Federal Firearm Laws & Prohibited Persons from Possession of Firearms
Federal laws placed restrictions on gun possession for many people in our country. The Second Amendment to the Constitution provides the “Right to Bear Arms”; however, that right is not absolute. Meaning, your right to bear arms under federal law can be taken away by the government, if certain events happen that make you a federally Prohibited Person from possession of firearms.
Certain criteria under federal law such as a criminal conviction, history of domestic violence, being subject to a protective order, being in the country illegally, and other criteria makes it illegal under federal law to possess a firearm, anywhere in the United States. These laws are in addition to Oklahoma laws that make it a felony to possess a firearm for prohibited persons in possession of a firearm.
There is a baseline under federal law regarding eligibility to possession firearms. Anyone that has been convicted of a felony, certain crimes, subject to a Court order related to domestic violence, or other criteria is prohibited from possessing a firearm under federal law. Federal law enforcement agencies, principally the FBI maintain background check systems to track all of this information for every person in the United States. The main database is the National Crime Information Center (“NCIC”) database maintain by the FBI.
The NCIC is a tool that anyone conducting an background check may use to ensure a person attempting to purchase a firearm is not a prohibited person or convicted felon.
SUMMARY OF FEDERAL LAW
The primary federal criminal gun statutes are 18 U.S.C. § 922 and 18 U.S.C. § 924. Federal gun charges are brought against defendants that allegedly buy, sell, possess or use firearms that have participated in interstate commerce, i.e. passed across state lines. These are the most commonly prosecuted federal gun charges. It is very serious to be charged with federal gun charges and our Fierce Advocates can assist you through the process.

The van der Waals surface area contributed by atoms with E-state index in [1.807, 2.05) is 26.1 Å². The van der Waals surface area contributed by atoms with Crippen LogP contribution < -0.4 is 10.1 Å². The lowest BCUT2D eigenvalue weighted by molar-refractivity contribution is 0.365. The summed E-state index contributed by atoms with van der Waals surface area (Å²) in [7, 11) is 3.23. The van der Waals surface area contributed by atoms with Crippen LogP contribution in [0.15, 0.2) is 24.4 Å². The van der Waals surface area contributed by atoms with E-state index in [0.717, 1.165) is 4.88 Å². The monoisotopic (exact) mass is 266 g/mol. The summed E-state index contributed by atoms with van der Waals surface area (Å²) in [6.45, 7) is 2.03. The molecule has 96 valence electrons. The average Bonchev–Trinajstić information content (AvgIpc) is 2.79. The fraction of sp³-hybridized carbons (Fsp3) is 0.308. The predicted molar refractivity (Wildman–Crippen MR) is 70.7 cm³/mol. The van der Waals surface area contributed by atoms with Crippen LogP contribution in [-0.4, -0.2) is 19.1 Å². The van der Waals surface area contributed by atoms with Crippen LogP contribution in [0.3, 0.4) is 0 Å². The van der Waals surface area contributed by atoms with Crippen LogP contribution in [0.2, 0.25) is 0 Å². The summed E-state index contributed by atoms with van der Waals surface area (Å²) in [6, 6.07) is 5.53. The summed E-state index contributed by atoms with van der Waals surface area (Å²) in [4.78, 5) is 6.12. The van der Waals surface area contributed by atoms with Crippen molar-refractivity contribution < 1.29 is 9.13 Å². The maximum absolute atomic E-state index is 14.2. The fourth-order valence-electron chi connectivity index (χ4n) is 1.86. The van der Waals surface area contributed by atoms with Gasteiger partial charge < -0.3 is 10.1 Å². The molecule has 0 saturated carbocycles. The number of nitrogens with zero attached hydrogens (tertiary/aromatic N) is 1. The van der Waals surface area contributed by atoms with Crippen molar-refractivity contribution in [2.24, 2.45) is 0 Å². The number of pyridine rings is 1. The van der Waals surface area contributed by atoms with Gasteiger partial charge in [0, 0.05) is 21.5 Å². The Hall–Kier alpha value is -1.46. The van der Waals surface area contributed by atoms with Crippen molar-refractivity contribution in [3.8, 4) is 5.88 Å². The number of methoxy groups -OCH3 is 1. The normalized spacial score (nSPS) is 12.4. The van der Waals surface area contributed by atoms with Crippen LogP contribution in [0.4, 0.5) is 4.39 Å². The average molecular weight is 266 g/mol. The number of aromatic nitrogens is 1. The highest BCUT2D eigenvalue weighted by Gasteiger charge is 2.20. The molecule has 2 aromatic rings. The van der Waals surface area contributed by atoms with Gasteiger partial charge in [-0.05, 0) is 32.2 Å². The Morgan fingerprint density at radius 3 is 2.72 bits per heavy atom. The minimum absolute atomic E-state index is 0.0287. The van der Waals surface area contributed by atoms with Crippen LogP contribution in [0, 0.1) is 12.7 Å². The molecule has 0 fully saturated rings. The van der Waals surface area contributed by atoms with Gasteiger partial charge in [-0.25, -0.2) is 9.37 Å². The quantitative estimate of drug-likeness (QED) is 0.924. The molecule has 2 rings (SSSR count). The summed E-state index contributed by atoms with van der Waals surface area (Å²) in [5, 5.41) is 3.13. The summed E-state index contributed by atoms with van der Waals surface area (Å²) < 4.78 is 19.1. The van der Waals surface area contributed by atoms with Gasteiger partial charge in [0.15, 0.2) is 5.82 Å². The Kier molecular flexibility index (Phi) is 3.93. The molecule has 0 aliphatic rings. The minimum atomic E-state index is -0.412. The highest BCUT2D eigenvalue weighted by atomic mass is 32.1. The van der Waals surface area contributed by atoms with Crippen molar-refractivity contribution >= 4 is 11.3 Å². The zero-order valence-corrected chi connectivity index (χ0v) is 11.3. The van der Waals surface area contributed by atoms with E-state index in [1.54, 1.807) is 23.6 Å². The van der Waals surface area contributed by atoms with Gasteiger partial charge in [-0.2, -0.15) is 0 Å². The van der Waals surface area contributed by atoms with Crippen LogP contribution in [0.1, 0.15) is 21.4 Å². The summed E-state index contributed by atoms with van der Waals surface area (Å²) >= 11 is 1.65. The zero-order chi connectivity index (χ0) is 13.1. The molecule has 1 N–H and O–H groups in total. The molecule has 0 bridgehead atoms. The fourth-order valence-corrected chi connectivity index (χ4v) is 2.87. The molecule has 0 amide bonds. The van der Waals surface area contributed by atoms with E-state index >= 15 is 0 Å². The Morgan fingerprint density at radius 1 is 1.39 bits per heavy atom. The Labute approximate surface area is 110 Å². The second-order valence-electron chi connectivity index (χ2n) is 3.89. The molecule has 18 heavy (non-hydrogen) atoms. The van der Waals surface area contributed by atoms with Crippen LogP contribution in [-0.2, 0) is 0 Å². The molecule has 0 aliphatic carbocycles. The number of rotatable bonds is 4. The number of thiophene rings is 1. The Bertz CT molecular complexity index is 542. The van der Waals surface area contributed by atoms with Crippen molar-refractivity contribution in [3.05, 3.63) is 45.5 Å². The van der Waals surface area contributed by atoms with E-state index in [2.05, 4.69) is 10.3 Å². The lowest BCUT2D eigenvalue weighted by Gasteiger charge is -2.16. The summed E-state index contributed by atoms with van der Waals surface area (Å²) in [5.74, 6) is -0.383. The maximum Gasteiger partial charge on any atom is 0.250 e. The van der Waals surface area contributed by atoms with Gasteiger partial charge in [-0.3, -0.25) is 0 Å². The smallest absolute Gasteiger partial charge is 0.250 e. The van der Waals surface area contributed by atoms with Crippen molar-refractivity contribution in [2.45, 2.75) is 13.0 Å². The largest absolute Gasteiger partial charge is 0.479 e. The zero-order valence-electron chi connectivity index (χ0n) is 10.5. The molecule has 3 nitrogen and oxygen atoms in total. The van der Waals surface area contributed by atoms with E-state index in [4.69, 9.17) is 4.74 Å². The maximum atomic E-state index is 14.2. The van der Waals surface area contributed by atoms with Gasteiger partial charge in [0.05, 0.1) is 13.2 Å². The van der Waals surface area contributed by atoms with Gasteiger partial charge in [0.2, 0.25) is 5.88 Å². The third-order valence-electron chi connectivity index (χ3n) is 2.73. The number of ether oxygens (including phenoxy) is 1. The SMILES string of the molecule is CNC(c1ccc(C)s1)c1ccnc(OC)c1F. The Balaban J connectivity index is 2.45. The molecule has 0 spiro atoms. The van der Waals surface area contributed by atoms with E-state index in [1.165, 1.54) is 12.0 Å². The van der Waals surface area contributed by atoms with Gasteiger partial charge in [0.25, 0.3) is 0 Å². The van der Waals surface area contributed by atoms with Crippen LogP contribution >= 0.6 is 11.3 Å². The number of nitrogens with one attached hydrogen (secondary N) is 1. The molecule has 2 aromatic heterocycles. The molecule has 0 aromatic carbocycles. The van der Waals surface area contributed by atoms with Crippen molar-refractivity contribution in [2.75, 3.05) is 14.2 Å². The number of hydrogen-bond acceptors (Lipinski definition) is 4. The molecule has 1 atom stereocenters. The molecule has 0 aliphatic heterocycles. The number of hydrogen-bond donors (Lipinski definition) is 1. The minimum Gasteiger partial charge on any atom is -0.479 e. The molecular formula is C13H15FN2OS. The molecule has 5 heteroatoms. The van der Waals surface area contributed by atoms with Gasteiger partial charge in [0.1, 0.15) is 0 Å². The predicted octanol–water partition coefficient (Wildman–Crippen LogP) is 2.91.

The Federal Gun Control Act of 1968, which has become 18 U.S.C. § 922, prohibits the sale to and possession of firearms by the following Prohibited Persons:
- Person Under Felony Indictment §922(n):
- Federal felony or federal crime punishable by imprisonment for more than one year;
- State felony or crime not classified as a misdemeanor that is punishable by imprisonment for great than one year §922(g)(1);
- State misdemeanor that is punishable by more than two years imprisonment;
- Military Tribunal Convictions – §922(g)(1)
- Any Fugitive from Justice §922(g)(2)
- Unlawful Drug Users and Drug Addicts §922(g)(3): it is unlawful to transport, possess, receive, or ship firearms or ammunition, as an unlawful drug user.
- Adjudicated as Mentally Defective or Commitment to a Mental Institution §922(g)(4)
- An Alien Illegally or Unlawfully in the United States §922(g)(5)
- Dishonorably Discharged from the Armed Forces §922(g)(6)
- US Citizen that has renounced citizenship §922(g)(7)
- Subject to Court Order of Protection or Equivalent §922(g)(8)
- was issued after a hearing of which such person received actual notice, and at which such person had an opportunity to participate;
- restrains such person from harassing, stalking, or threatening an intimate partner of such person or child of such intimate partner or person, or engaging in other conduct that would place an intimate partner in reasonable fear of bodily injury to the partner or child; and
- includes a finding that such person represents a credible threat to the physical safety of such intimate partner or child; or by its terms explicitly prohibits the use, attempted use, or threatened use of physical force against such intimate partner or child that would reasonably be expected to cause bodily injury; or
- Convicted of a Misdemeanor crime of Domestic Violence §922(g)(9)
Federal gun crimes are complicated and the circumstances that may result in your being indicted with a federal gun crime are vast. It is important to review this list to protect your interests and your future. You need to work with a Fierce Advocate from the beginning that is experienced in federal gun charges and has experience defending federal criminal cases.
Contact – Cannon & Associates: Federal Defense Advocates
Experience matters when you are facing a federal indictment by a grand jury or federal gun charges. It is important to know the federal criminal defense lawyer you hire is dedicated to your cause and versed in all aspects of federal criminal law and federal gun crimes. Cannon & Associates is dedicated to Fierce Advocacy and will fight for your rights.